Abbotsford nursing home responds to ‘living will’ court case

Husband and daughter of a resident with Alzheimer's disease are petitioning the courts to have her wishes granted that she not be fed.

The prospect of having to deny food to a resident of an Abbotsford care home, thereby leading to her death, has already traumatized some of her caregivers, according to documents filed in a civil court case.

The documents were filed in B.C. Supreme Court in Vancouver by Maplewood Seniors’ Care Society. They are in response to a petition filed in court in August on behalf of Margaret Bentley, 82, a resident of Maplewood House who is in the advanced stages of Alzheimer’s disease.

The petition was filed by Bentley’s husband, John, and her daughter, Katherine Hammond. They state that Bentley, a former nurse, prepared a “statement of wishes” in 1991 – eight years before the onset of her condition – that she be fed “no nourishment or liquids” if she were in the advanced stages of Alzheimer’s.

Staff at Maplewood House have continued to feed Bentley since her family requested in late 2011 that her “living will” be honoured.

Bentley’s husband and daughter are seeking an order from the court that FHA and staff at the home comply with Bentley’s wishes that she not be fed, and that the family not be prevented from removing her from the nursing home.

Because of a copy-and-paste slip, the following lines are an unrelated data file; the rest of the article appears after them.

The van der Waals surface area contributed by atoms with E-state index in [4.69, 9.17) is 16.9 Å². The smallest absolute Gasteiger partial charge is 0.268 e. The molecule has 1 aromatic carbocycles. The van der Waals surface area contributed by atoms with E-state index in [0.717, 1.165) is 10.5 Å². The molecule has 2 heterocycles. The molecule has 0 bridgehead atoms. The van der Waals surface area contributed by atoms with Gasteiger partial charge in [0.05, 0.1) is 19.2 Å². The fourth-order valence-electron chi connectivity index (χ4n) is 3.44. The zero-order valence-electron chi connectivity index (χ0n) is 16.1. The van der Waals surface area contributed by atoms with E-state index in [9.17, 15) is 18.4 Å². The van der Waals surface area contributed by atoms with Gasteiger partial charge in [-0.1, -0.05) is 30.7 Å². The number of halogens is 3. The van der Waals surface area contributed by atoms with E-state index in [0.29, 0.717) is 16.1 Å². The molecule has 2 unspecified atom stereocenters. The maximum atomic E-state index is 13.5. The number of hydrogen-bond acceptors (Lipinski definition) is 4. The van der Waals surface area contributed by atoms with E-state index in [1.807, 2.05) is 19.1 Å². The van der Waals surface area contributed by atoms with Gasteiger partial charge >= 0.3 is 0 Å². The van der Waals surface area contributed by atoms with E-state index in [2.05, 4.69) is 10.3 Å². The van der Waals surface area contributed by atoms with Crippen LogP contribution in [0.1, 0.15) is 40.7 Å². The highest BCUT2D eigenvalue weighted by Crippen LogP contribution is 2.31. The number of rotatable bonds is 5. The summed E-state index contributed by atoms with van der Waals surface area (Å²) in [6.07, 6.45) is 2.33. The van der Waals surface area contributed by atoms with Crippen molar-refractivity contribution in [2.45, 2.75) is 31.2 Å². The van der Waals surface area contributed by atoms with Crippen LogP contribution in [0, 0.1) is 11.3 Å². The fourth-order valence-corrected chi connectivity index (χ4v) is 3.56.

In its response, Maplewood Seniors’ Care Society states that staff are legally required to provide Bentley with nourishment.

“While the law permits a person to die without the assistance of extraordinary measures and by refusing health care which would prolong his or her existence, John and Katherine seek the assistance of the Honourable Court to procure the death of Margaret by starvation, which is not only illegal, but also offensive to public decency,” the documents state.

They also say that Bentley, who is spoon fed, shows a preference for certain foods, sometimes finishes her meals and other times refuses to eat.

They see her participation in feeding as an indication that she is not yet ready to stop eating, and halting the process would have an impact on her caregivers, the documents say.

“The process of starving Margaret to death would have a traumatic effect upon some or all … staff members, who have not been trained to preside over the death of a human being other than in the normal course.”

Bentley’s husband and daughter state in their petition that Bentley’s current mental state makes her incapable of consenting to her health care. She has been in a “vegetative state” since 2010, no longer recognizing family members, unable to speak and making limited physical movements, they say.

Also named in the petition were Fraser Health and the provincial government. The two agencies have also both filed responses which, in part, detail their legal obligations to provide nourishment to Bentley.

The petition is scheduled to be heard in B.C. Supreme Court in Vancouver on Dec. 17.

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